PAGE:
Your Email :
 subscribe    unsubscribe

« June 2018 »
Sun Mon Tue Wed Thu Fri Sat
          1 2
3 4 5 6 7 8 9
10 11 12 13 14 15 16
17 18 19 20 21 22 23
24 25 26 27 28 29 30

  Social Network




'New Malaysia' can be a catalyst for region - Kavi Chongkittavorn

The recent Malaysian political tsunami will endow the country with more equality among different races and render positive impacts for the rest of the region and beyond.

The humiliating defeat of the United Malay National Organisation (Umno) is now the biggest story in the annals of Malaysian history. It will take forever to dissect what went right and wrong over the past 61 years that led to the opposition's poll victory. One thing is clear -- those who did not vote for the opposition missed the epoch-making opportunity. From now on, the headline-grabbing corruption case involving a Malaysian state fund, known as 1MDB, will rear its ugly head with more politicians and influential elites being implicated. Seizures of luxury goods belonging to Mr Najib's family are just a trailer for what will come next. How deep will the new government led by Prime Minister Mahathir Mohamad and his Harapan Pakatan allies dig? Nobody really knows.

The danger has always been that when a long-standing reigning power loses its grip on power, there are lots of bargaining sessions between the previous and new power wielders over how they will go about the country's future governance and deal with the predecessor's legacy. In this case, it has been made more difficult because it will be among former colleagues and friends. The newly elected Dr Mahathir is no saint and he has also his own problems from past deals. Furthermore, investigation of Umno's malfeasance and other under-the-radar activities, especially those of the political elites, would be akin to opening a can of worms, and anything can happen.

The opposition's victory has more to do with the public's disgust at former prime minister Najib Razak and his handling of the scandalous Malaysian state fund as well as his wife Rosmah Mansor's opulent style. Furthermore, thanks to Dr Mahathir's still good standing among the rural Malay voters who have benefited immeasurably from his former party's biased economic policies for the Bumiputra, minorities, especially in urban areas, have always sided with the opposition.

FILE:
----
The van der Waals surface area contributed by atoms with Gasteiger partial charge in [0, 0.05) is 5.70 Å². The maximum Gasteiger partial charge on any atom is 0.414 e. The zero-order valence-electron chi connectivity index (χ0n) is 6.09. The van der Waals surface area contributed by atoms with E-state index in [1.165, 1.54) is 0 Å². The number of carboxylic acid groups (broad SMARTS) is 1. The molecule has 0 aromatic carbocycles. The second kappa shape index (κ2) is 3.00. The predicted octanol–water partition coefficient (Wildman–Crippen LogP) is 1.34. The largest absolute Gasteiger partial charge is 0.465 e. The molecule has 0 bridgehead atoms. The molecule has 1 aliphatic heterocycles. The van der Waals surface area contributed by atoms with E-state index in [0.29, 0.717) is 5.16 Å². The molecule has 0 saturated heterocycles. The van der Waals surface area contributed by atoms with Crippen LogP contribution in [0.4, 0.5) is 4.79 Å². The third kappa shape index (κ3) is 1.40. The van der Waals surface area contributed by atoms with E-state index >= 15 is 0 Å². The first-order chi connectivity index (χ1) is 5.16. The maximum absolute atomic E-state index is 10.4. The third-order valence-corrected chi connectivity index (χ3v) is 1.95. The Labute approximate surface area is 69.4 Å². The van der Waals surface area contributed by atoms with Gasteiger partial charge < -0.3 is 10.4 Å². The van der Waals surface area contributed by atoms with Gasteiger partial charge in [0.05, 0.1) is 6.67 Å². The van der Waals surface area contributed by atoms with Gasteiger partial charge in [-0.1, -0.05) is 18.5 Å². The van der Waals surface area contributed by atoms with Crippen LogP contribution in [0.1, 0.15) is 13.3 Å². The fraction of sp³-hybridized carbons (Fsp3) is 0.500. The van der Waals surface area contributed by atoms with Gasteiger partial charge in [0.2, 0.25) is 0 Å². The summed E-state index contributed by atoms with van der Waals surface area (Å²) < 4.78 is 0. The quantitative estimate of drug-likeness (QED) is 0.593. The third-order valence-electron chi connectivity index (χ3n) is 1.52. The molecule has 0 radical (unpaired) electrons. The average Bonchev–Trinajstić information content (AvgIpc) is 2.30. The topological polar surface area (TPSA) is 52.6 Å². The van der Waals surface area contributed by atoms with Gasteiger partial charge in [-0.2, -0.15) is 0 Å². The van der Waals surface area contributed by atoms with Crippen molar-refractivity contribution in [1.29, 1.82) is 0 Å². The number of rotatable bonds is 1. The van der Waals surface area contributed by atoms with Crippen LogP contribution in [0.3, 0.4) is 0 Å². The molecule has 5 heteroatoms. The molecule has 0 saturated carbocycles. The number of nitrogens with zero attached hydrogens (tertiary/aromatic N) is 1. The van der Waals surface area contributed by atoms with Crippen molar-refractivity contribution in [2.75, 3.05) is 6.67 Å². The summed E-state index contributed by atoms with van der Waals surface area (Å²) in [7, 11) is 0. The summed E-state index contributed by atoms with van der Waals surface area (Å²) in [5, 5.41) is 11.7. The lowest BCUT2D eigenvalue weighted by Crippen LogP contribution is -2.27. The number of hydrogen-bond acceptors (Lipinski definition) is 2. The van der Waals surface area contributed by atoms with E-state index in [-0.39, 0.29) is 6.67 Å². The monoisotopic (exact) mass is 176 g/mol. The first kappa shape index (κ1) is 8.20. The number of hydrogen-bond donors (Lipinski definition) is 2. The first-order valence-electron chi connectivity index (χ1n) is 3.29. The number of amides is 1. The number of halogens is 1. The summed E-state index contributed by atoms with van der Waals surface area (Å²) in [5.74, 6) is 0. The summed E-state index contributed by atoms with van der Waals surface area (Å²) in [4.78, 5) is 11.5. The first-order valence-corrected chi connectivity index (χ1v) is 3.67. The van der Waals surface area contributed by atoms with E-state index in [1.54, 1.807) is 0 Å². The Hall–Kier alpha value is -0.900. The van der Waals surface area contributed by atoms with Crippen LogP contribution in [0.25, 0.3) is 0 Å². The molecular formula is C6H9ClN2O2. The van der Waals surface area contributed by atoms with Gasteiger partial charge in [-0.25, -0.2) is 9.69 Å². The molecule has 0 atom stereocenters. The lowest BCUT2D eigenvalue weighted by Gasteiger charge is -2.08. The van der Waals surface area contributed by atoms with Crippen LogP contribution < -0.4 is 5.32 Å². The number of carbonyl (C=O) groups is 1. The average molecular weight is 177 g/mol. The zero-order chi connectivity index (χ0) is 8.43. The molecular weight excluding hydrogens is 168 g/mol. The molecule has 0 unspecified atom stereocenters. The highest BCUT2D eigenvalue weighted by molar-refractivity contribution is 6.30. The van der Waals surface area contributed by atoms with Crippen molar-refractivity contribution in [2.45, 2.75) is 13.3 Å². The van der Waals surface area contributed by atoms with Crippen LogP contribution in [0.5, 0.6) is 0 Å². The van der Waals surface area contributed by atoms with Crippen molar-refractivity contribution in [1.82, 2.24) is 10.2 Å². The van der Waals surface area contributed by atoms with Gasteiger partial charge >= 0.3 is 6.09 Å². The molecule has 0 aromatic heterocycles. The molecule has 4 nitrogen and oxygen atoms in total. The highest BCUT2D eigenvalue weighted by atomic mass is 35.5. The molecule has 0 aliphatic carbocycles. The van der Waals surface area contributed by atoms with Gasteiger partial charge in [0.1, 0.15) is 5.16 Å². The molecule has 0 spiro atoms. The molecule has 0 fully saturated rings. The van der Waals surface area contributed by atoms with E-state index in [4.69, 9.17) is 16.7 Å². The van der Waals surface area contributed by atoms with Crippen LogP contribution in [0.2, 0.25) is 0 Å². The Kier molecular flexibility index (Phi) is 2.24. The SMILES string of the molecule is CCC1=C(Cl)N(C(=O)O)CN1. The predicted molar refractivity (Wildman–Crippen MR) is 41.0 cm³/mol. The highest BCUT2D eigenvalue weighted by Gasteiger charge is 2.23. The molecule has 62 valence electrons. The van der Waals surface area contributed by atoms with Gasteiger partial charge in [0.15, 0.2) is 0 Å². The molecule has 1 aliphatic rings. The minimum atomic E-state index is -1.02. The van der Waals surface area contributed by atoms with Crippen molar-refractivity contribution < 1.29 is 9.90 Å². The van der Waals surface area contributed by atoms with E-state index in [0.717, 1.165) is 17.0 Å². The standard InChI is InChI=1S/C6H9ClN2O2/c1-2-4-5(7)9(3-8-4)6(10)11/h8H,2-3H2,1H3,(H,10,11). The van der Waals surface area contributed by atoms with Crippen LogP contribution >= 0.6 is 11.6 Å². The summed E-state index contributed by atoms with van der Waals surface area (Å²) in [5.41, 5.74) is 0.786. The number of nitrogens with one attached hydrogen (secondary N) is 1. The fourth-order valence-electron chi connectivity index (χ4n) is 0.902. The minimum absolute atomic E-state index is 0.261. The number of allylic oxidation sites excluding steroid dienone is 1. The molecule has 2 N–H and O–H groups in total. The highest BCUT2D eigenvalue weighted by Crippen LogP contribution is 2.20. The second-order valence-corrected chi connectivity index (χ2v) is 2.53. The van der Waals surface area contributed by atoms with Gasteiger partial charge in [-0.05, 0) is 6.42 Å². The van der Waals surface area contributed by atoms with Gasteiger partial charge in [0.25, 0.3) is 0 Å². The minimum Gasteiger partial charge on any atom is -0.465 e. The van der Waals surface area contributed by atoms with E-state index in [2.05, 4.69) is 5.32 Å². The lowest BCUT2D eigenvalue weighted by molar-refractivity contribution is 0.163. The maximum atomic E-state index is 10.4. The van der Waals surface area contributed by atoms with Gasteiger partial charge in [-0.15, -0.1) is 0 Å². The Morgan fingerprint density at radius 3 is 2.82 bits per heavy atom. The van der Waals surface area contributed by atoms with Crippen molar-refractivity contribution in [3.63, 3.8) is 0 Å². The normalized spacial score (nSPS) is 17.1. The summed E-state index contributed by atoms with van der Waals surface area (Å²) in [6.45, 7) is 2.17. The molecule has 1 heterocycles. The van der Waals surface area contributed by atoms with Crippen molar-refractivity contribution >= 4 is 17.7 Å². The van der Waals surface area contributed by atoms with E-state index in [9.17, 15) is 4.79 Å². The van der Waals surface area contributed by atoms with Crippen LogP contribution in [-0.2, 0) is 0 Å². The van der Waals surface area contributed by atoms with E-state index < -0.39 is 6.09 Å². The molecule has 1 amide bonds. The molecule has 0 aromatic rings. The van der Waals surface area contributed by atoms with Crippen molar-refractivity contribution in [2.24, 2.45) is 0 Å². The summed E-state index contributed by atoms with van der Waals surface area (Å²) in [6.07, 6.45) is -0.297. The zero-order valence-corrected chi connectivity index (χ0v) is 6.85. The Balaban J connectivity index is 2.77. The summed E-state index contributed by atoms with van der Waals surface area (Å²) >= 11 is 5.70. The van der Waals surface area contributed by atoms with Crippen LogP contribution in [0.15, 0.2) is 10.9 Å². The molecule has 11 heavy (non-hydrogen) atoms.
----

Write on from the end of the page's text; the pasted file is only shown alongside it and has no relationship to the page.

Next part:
It was heartening that the just-released Anwar Ibrahim has called for the end of race policies. It was brave for him to say this so soon. He reiterated that a transparent merit-based system will benefit poor Malays. His opposition party did not win the previous election. Without Dr Mahathir, Mr Anwar's political renewal would not be possible. It remains to be seen how Dr Mahathir, with a long list of baggage of his own, will be able to work together with liberal-minded Mr Anwar. If both leaders work well together, it will bring racial harmony, prosperity and stability to Malaysia.

Beyond the domestic domain, with Dr Mahathir in charge, he will be more assertive in conducting foreign policy, especially with major powers. The world's oldest prime minister has a strong asset as the Asian culture respects senior statesmen. Therefore, at the upcoming United Nations General Assembly in September, Dr Mahathir will want to register or even promote a Malaysian brand of development. Closer to home, at the 13th East Asia Summit in November in Singapore, Dr Mahathir will certainly not just read his speech. He will have provocative thoughts for Asean and its dialogue partners, with or without US President Donald Trump's attendance.